This spring we have a special course coming up – Luxury Brand Management, that is combined with fashion study trip to London. This Seminar is designed to develop participants understanding of branding in the luxury and fashion context and its contribution to an organization and the overall economy. Participants will learn how fashion and luxury brands are created, expressed and managed to provide value to the organization and consumers.
We’re super excited to publish an interview with the lecturer of the course – Miguel Martins from University of Creative Arts. Truly inspiring reading!
What does fashion mean to you?
Fashion is an unspoken language of visual signs and symbols that enables an individual to break through the norms and conventions. It is a form of escapism from the mundane. It is a form of expression without the use of words. It is a glimpse into someone’s personality. It allows the wearer to feel more creative, more interesting, stronger, empowered, beautiful, in control, engaged with the world. Fashion can be used to boost your confidence and to protect you from being an outsider, to embrace and celebrate tradition, also to tell stories. Fashion ties us to moments of our existence. It adds to the elements of our emotional and physical existence. Fashion is a world of imagining, innovating, and fantasy. Is a way to manipulate how the world view us. From a more ethical perspective fashion is also about linking the wearer to where the clothes have come from and who has made them.
Why do we need luxury fashion? What’s the essence of it?
Global demand for luxury goods is strong and rapidly growing. Consumers purchase these goods for a variety of reasons, among them because they convey a sense of status, wealth, and exclusivity. These purchases lead others to make rapid inferences about the character of the purchaser (e.g., successful). Further, using and displaying luxury products can elicit various feelings on the part of the user. A luxury good can go a long way in increasing self-esteem or providing a sense of belonging or a sense of accomplishment. Luxury goods are the ultimate retail therapy. People buy luxury goods for a variety of reasons, all of which are related to the strong emotions that we attach to expensive material goods. Whether we are financially comfortable or not, we will often purchase luxury items to show off to or gain acceptance from others and to reward ourselves for an accomplishment. Luxury goods value depends largely on their legitimacy, origin, and history.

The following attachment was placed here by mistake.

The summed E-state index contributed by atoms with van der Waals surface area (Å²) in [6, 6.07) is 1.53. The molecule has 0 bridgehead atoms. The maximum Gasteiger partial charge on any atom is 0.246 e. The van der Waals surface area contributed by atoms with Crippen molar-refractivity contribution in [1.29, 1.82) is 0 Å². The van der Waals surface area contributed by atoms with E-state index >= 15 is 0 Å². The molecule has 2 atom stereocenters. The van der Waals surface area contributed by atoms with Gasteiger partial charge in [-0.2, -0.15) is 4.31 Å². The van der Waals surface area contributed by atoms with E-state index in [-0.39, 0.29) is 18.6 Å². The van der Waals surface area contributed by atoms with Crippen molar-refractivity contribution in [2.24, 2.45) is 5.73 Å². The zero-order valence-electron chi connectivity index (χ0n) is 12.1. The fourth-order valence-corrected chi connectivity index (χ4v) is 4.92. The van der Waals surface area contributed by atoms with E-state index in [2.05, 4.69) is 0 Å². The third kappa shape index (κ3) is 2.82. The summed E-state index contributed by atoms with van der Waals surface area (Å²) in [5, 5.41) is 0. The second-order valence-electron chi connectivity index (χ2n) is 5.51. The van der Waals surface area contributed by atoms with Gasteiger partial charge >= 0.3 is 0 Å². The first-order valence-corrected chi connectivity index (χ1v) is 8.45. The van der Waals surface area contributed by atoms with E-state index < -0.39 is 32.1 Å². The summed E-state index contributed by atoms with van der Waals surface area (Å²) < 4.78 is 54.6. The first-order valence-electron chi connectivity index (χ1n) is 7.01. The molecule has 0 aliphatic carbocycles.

Is luxury fashion a form of art or does it somehow reflect the society as well?
Opinions are divided. Some may say it is and others not. Some would say that fashion is an art form – decorative or applied as opposed to fine art, but art nonetheless because the same amount of artistic expression goes into clothes, a piece of pottery or a painting. You could say a painting is designed to go on the wall, but if it were made as a fresco, where it was part of the wall, would you say it was not art because it was practical? Fashion – which is always about a concept of beauty, whether or not everyone agrees on the concept – is relevant and artistic. Others may argue that fashion is not art. It’s fashion. That is not to say that fashion, at its best, is not a suitable object for museums. On the contrary, an exquisite haute couture dress – like the ones that Cristóbal Balenciaga created in the 1950s – can look as perfect as a beautiful painting or sculpture. And fashion has a practical purpose, whereas art does not. The result may be as gorgeous as a vintage Balenciaga but it is still an item of clothing intended to be worn. Why pretend that it is anything else? Art or no art, fashion is always a reflection of social, economic, political and cultural changes. It expresses modernity, symbolising the spirit of the times. In that sense luxury products are no longer only about quality but about what they represent. The focus has shifted from the product to the brand and their heritage.